Fri, Sep 15, 2017 - Page 10 News List

China data suggests economy slowdown

KEEPING UP APPEARANCES:Infrastructure was the largest drag, likely because spending was weighted toward the first half in preparation for a party congress

Reuters, BEIJING

China yesterday posted a rare flurry of disappointing data — including its slowest growth in investment in nearly 18 years — suggesting that the world’s second-largest economy is finally starting to lose some momentum as borrowing costs rise.

Factory output and retail sales also grew less than anticipated, although a rebound in property sales and construction starts is likely to keep China’s overall growth relatively robust and comfortably on target ahead of a key leadership reshuffle next month.

“I think the risk [for China] isn’t in the next couple of months, but rather the next couple of years,” Capital Economics Ltd’s Julian Evans-Pritchard said. “Progress on key structural reforms that really matter, such as boosting the performance of state-owned enterprises, has been quite slow, and the structural drags on growth remain quite strong and are real risks.”

Last month’s data suggested the strong boost from Beijing’s infrastructure building spree might be starting to fade.

Fixed-asset investment, a key growth driver for China, grew 7.8 percent in the January-to-August period from a year earlier, the weakest pace since December 1999 and cooling from 8.3 percent in the January-to-July period.

The main drag appeared to be a slowdown in infrastructure investment due to a significant drop-off in government fiscal spending over the past two months, analysts said.

China frontloaded fiscal spending this year to produce rosy growth ahead of the once-in-five-years Chinese Communist Party Congress next month, Evans-Pritchard said.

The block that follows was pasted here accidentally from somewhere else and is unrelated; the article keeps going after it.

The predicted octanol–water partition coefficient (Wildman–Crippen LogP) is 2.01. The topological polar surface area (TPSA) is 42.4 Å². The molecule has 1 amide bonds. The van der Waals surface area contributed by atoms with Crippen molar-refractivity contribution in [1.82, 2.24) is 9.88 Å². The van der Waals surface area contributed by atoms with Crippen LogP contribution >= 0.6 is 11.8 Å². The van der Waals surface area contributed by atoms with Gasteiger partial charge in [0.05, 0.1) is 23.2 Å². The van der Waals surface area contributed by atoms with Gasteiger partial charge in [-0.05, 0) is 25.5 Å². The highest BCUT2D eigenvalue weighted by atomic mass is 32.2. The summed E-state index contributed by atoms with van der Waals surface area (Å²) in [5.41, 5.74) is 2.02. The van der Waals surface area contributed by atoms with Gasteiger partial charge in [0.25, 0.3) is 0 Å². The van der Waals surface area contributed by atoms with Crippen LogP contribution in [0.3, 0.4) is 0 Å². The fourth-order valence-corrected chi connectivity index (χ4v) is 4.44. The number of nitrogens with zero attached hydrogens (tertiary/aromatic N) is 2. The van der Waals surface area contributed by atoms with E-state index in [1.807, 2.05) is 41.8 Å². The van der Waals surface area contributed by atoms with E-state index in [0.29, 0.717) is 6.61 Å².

However, local governments are constrained by annual budgets and have had to pare back spending in the second half of this year, he added.

That likely had a knock-on effect on industrial output, which rose 6 percent last month year-on-year, the weakest pace in nine months, statistics bureau data showed.

Unusually hot and wet weather weighed on industrial output last month, the statistics bureau said, adding that the economy remained on a steady, improving trend.

On a monthly basis, output rose nearly 0.5 percent.

Investments might have softened further if not for an unexpected rebound in the property market, which directly affects 40 other business sectors in China.

Despite a series of government curbs which have largely succeeded in cooling red-hot housing prices, activity in the property market snapped back last month, possibly as developers turn their focus to smaller cities with fewer restrictions.

Property investment, which mainly focuses on residential real estate, but also includes commercial and office space, grew 7.8 percent year-on-year, versus 4.8 percent in July, according to Reuters calculations from yesterday’s data.

Growth in private investment slowed to 6.4 percent from January to August from 6.9 percent in the first seven months of the year, suggesting that small and medium-sized private firms still face challenges in accessing investment finances.

Private investment accounts for about 60 percent of overall investment in China.

Retail sales also confounded market expectations, rising 10.1 percent year-on-year, the slowest pace in six months and cooling from 10.4 percent in July.

However, sales rose at a decent clip from a month earlier and shoppers are expected to throng the stores and online sites as usual next month over the long Golden Week holiday.

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